PEI

100-year-old P.E.I. tradition being revived for St. Patrick's week

The Benevolent Irish Society is reviving a tradition that dates back to 1885 — its St. Patrick's week play.

B.I.S. theatre production started in 1885

The Benevolent Irish Society is hoping to revive the tradition of a St. Patrick's week play, which dates back to before the turn of the last century, (Sara Fraser/CBC)

The Benevolent Irish Society is reviving a tradition that dates back to 1885 — its St. Patrick's week play. 

The nearly-200-year old B.I.S. began as a service organization for Irish immigrants to P.E.I. and exists to celebrate and educate about Irish culture, and for 100 years it put on a play for St. Patrick's Day.

"It's a very, very old tradition so I'm really happy to be bringing it back," said Mary Ellen Callaghan, the society's vice-president and chair of the play committee.

'It was a very big deal'

The play stopped in 1985 because there weren't enough volunteers to run it, Callaghan said. The society's membership was aging and dwindling. 

A photo of the B.I.S. players as they staged Robert Emmett for St. Patrick's Day in 1894. (Sara Fraser/CBC)

"When you were young, it was something to look forward to — it happened in March, winter was over," Callaghan said. "It was a very big deal." 

There are photos of former productions on the walls at the society's building on North River Road dating back to 1894. 

"It was always a play with Irish overtones, because of the tradition," she added, like Kitty from Killarney and Jenny Kissed Me.

'Just hilarious'

This year, the society has chosen to stage the popular three-act comedy A Wake in the West. The story takes place in a small fishing village in the west of Ireland in the 1970s. Tom Healy has died and is being waked in his home. 

Joan (Avalon Dennis) serves Father Cassidy (Pat Fitzgerald) a cup of tea at the wake while Martin (Mateo Blacquiere), left, and Barney (Gordon Cobb), seated, look on. (Sara Fraser/CBC)

The story has comedy, romance, religion, and more, Callaghan explains, and all generations can enjoy it. 

The play is being staged in partnership with P.E.I. group A Community Theatre, or ACT. 

"I don't have a sense of humour but it makes me laugh, so if it makes me laugh it's going to make everybody laugh. It's just hilarious!" Callaghan said. 

It'll be B.I.S. president Patrick Fitzgerald's stage debut. He plays Father Cassidy, and he's the only player who won't have to fake an Irish accent.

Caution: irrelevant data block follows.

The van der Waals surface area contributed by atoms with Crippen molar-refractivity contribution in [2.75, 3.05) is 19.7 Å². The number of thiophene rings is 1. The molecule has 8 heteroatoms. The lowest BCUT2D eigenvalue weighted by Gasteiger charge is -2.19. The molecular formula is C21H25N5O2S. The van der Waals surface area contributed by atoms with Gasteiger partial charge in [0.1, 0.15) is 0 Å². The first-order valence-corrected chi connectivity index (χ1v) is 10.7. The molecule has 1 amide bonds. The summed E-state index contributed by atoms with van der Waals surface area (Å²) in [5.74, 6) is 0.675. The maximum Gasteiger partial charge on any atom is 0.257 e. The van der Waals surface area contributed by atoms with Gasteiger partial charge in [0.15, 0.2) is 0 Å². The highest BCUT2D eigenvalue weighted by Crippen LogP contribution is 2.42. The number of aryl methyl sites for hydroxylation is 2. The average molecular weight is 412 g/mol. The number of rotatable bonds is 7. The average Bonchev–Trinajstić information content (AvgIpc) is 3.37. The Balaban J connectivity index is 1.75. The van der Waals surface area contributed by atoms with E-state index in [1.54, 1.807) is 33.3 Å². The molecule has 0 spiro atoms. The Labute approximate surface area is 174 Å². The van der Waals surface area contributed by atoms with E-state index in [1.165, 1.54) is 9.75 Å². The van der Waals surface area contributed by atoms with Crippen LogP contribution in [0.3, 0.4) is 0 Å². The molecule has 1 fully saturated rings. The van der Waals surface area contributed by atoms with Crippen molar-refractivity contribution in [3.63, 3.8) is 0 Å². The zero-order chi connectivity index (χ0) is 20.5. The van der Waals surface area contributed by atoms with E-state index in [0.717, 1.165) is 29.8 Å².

"I always wanted to be in a play so it was a great opportunity for me to get in there and get involved," Fitzgerald said.

Sponsors being revived, too

The society had also saved programs from dozens of past plays, and leafing through them gave Callaghan an idea. 

The St. Patrick's play Retribution; or a Fisherman's Luck was staged in 1917 in the People's Theatre in Charlottetown. (Sara Fraser/CBC)

Many of the businesses who helped sponsor the play years ago are still a going concern — like Maritime Electric, McAskill's Woodworking, Hyndman and Co. and Purity Dairy. 

Callaghan approached them and asked if they'd like to sponsor this year's play, and 10 of them did. 

"I said you sponsored us 70 years ago, would you like to sponsor us again? They said, 'Yes, no problem!" Callaghan said with a chuckle. 

'Lots of repercussions'

The society had a stage that it uses for musical performances but it needed to make a substantial investment in a new curtain for the play, which cost $3,000.

Mary Ellen Callaghan of the B.I.S. remembers looking forward to the St. Patrick's week plays put on by the B.I.S. when she was a child in the 1960s and 70s. (Submitted by Mary Ellen Callaghan)

"We always had ceilidhs but we've never had theatre here," Callaghan said. Now, they're able to market themselves to other groups in the community who might want to rent the facility for theatre. 

"So, there's lots of repercussions," she said. "To allow the B.I.S. to be a place where amateur theatre can propagate." 

The whole play cost about $7,500 for play royalties, costumes and the curtain. The provincial government has pitched in with a grant of $2,500, she said.

Any profits the play makes will be shared by the B.I.S. and ACT, she said. 

"The money that we make here helps us to do other things," Callaghan said, such as the society's free winter-lecture series.

'This is about our heritage'

"If we're successful this year we'll bring it back," Callaghan said. "It was too bad it fell by the wayside."

The play includes an element of romance — even though it's set at a wake. (Sara Fraser/CBC)

B.I.S. membership has doubled in the last few years to 156, many of them younger members, Callaghan said, so there are once again volunteers on which to draw for the play as well as lectures, ceilidhs and variety shows. 

"This is about our heritage, Irish culture and heritage, and there are 30,000 of us on P.E.I.," said Callaghan, who can trace her family roots back several generations to 1839, when the Callaghans from County Monaghan arrived by ship and settled in Emyvale, P.E.I. 

There's a resurgence of interest in genealogy and family history, she said, because searching on the internet and using DNA kits is now easy and popular.

The B.I.S. and ACT will present the play six times on stage at the B.I.S. on March 7 to 9 and March 12 through 14.  

Tickets can be found online for $20 per person, or $17 for a limited number of B.I.S. and ACT members. 

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About the Author

Sara Fraser

Web Journalist

Sara is a P.E.I. native who graduated from the University of King's College in Halifax. N.S., with a bachelor of journalism (honours) degree. She's worked with CBC Radio and Television since 1988, moving to the CBC P.E.I. web team in 2015, focusing on weekend features. email sara.fraser@cbc.ca

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